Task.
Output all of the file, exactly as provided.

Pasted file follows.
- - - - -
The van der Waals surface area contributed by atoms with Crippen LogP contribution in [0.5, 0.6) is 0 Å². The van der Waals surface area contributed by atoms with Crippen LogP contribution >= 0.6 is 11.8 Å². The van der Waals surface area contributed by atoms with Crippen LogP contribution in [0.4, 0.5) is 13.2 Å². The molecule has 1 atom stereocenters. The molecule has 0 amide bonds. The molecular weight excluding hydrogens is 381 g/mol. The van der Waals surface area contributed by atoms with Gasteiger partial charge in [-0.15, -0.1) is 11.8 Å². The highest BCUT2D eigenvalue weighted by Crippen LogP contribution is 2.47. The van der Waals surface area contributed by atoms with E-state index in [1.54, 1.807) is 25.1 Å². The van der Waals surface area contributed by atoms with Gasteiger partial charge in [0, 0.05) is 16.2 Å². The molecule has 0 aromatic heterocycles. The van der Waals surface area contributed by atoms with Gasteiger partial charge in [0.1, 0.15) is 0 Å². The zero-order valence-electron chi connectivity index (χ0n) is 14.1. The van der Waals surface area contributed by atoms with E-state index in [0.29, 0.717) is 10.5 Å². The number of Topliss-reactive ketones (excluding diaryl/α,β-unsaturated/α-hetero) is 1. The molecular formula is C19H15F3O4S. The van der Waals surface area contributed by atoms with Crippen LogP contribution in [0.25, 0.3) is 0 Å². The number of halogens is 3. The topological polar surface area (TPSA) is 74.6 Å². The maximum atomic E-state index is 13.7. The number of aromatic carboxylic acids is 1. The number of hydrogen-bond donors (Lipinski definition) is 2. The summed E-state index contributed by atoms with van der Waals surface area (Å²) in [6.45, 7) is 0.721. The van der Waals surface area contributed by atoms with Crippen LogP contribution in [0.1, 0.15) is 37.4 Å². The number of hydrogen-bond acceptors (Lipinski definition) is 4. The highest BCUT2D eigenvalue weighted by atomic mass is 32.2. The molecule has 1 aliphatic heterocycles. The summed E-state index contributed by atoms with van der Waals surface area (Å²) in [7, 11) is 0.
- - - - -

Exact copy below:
The van der Waals surface area contributed by atoms with Crippen LogP contribution in [0.5, 0.6) is 0 Å². The van der Waals surface area contributed by atoms with Crippen LogP contribution >= 0.6 is 11.8 Å². The van der Waals surface area contributed by atoms with Crippen LogP contribution in [0.4, 0.5) is 13.2 Å². The molecule has 1 atom stereocenters. The molecule has 0 amide bonds. The molecular weight excluding hydrogens is 381 g/mol. The van der Waals surface area contributed by atoms with Gasteiger partial charge in [-0.15, -0.1) is 11.8 Å². The highest BCUT2D eigenvalue weighted by Crippen LogP contribution is 2.47. The van der Waals surface area contributed by atoms with E-state index in [1.54, 1.807) is 25.1 Å². The van der Waals surface area contributed by atoms with Gasteiger partial charge in [0, 0.05) is 16.2 Å². The molecule has 0 aromatic heterocycles. The van der Waals surface area contributed by atoms with Gasteiger partial charge in [0.1, 0.15) is 0 Å². The zero-order valence-electron chi connectivity index (χ0n) is 14.1. The van der Waals surface area contributed by atoms with E-state index in [0.29, 0.717) is 10.5 Å². The number of Topliss-reactive ketones (excluding diaryl/α,β-unsaturated/α-hetero) is 1. The molecular formula is C19H15F3O4S. The van der Waals surface area contributed by atoms with Crippen LogP contribution in [0.25, 0.3) is 0 Å². The number of halogens is 3. The topological polar surface area (TPSA) is 74.6 Å². The maximum atomic E-state index is 13.7. The number of aromatic carboxylic acids is 1. The number of hydrogen-bond donors (Lipinski definition) is 2. The summed E-state index contributed by atoms with van der Waals surface area (Å²) in [6.45, 7) is 0.721. The van der Waals surface area contributed by atoms with Crippen LogP contribution in [0.1, 0.15) is 37.4 Å². The number of hydrogen-bond acceptors (Lipinski definition) is 4. The highest BCUT2D eigenvalue weighted by atomic mass is 32.2. The molecule has 1 aliphatic heterocycles. The summed E-state index contributed by atoms with van der Waals surface area (Å²) in [7, 11) is 0.